"Every photograph is always and inevitably about the past, about an event to which we can never existentially return. But, like Eurydice, we cannot stop ourselves from looking back, from shuffling our packs of memories, for our identities are strongly memory-dependent. Those memories, showing who we once were, tell us who we are now, and are particularly poignant, particularly valuable for the displaced.”
— Peter Loizos, from Photography, Memory, and Displacement
We begin in a simpler place and time, forgetting that what we know today as history was then still an unknowable future. At Phlamoudhi, this is a time before the cell phone, the Internet, television, the telephone, the automobile, electricity, incandescent lighting, running water, and indoor plumbing. In other words, a long time ago.
All of the photographs on the walls of this gallery were taken in 1972. I was twenty-two years old, a graduate student of architecture at Washington University, St. Louis, when I was invited to join the Columbia University archaeological expedition to Cyprus as its photographer. For eight weeks, we lived in the small village of Phlamoudhi, population about 200–300, on the northern coast of the island. Taken for my personal use and only shown once publicly at the time, these pictures were stored in a box for almost thirty-five years before they were serendipitously “rediscovered,” declared a Cypriot ethnographic treasure, and exhibited in the Cyprus Museum, Nicosia, in 2009.
Less than two years after these pictures were taken, on August 14, 1974, Turkey invaded Cyprus, forcibly displacing in a matter of days more than 155,000 citizens from the north, politically dividing the country, and effectively rendering a huge population of Greek Cypriots refugees in their own country. Subsequently denied entry into the north for almost thirty years, the former inhabitants of Phlamoudhi are to this day only permitted to visit their village, not to resettle it. These photographs offer a glimpse into life before the diaspora, a portal through which we can transport ourselves back in time to a place known otherwise only through the memories of a population that, with the passage of many, many years, is inexorably disappearing.
However, if these images are seen exclusively as documentary or nostalgia, then the story ends where it began, in the past. I would like to suggest an alternative. During my return to Cyprus in 2009, when I was reunited with members of the displaced community in the south, I took the opportunity to update portraits. I revisited the village (now named Mersinlik and occupied by Turkish citizens) and made a record of what I saw. Some of these recent pictures, juxtaposed with their archival counterparts, are in the Print Cabinets. It was then I realized the true storyline of Phlamoudhi is a remarkable one of transformation—from a physical entity (the village) to a state of mind (the community), and from an identity rooted in the land to one based on shared memories.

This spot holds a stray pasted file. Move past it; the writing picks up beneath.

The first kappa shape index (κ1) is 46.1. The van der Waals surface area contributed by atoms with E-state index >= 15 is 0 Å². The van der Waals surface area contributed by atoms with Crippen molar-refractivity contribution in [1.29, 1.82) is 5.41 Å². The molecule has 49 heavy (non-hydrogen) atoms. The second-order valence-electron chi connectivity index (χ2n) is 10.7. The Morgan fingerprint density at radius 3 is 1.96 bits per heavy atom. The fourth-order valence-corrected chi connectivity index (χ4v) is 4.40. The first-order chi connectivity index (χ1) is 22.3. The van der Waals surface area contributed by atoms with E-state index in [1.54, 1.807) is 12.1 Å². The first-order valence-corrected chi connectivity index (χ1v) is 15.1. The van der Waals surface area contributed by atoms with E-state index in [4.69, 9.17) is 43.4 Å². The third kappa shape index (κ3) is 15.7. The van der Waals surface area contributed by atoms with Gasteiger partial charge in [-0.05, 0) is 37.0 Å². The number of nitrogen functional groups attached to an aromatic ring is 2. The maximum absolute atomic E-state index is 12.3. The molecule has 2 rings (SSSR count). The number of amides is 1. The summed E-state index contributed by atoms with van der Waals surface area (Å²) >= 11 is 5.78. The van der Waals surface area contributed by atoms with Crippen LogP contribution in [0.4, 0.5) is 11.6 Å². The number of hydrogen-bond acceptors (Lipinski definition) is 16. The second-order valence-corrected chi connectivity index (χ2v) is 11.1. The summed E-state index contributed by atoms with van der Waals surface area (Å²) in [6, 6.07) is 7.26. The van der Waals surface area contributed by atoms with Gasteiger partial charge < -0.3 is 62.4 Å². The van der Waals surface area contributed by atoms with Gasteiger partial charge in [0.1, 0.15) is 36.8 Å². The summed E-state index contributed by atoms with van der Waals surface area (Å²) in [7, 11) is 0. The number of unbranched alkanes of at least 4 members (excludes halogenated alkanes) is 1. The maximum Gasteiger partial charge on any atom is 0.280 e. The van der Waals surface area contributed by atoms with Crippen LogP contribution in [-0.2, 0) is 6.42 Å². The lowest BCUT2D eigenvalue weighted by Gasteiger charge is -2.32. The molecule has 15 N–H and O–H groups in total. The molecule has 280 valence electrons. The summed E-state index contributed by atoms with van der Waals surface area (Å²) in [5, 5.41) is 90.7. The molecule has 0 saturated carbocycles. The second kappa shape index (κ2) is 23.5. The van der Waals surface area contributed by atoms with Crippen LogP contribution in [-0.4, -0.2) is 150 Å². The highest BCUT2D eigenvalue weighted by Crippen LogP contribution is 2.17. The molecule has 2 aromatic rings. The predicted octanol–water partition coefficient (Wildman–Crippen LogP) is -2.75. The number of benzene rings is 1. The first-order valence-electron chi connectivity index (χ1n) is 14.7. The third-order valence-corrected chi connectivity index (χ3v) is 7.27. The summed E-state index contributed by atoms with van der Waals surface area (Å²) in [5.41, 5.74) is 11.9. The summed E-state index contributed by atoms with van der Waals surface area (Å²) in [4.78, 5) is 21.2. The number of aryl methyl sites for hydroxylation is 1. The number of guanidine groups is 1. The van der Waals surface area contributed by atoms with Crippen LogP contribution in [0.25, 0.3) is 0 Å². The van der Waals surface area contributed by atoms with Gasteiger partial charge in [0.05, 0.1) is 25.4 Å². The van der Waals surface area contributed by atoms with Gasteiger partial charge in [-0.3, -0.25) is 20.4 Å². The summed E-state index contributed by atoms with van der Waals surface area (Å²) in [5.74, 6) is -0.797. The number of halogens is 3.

The perspective of the photographer is necessarily that of a foreigner—the person behind the camera an anonymous, unseen agent. We begin our work on the outside looking in, with hope that in the process we will connect with our subjects and be allowed to move into the space they occupy. The sequence of my photoessay reflects this reality: opening from a distant vantage point—the view of the village set within the landscape—I shifted my focus to individuals and families, and was welcomed into their homes, their lives, and their community. But, in this case, something more happened. Without realizing it at the time, Phlamoudhi became a part of me as well.
Pictures like these may help us understand what is lost for anyone displaced from their homes, whether by natural disaster or the misfortunes of war. As you look at these pictures, imagine what you might see if you were standing on the hills above Phlamoudhi, looking out at the endless expanse of the blue Mediterranean horizon. Then, consider the view metaphorically: this is the shared vision that binds the Phlamoudhi community together despite their physical displacement. After all these years, forty-seven and counting now, I discovered that what I captured on film, from without, is something a Cypriot feels deep within: the image of the village imprinted in the soul.
Ian J. Cohn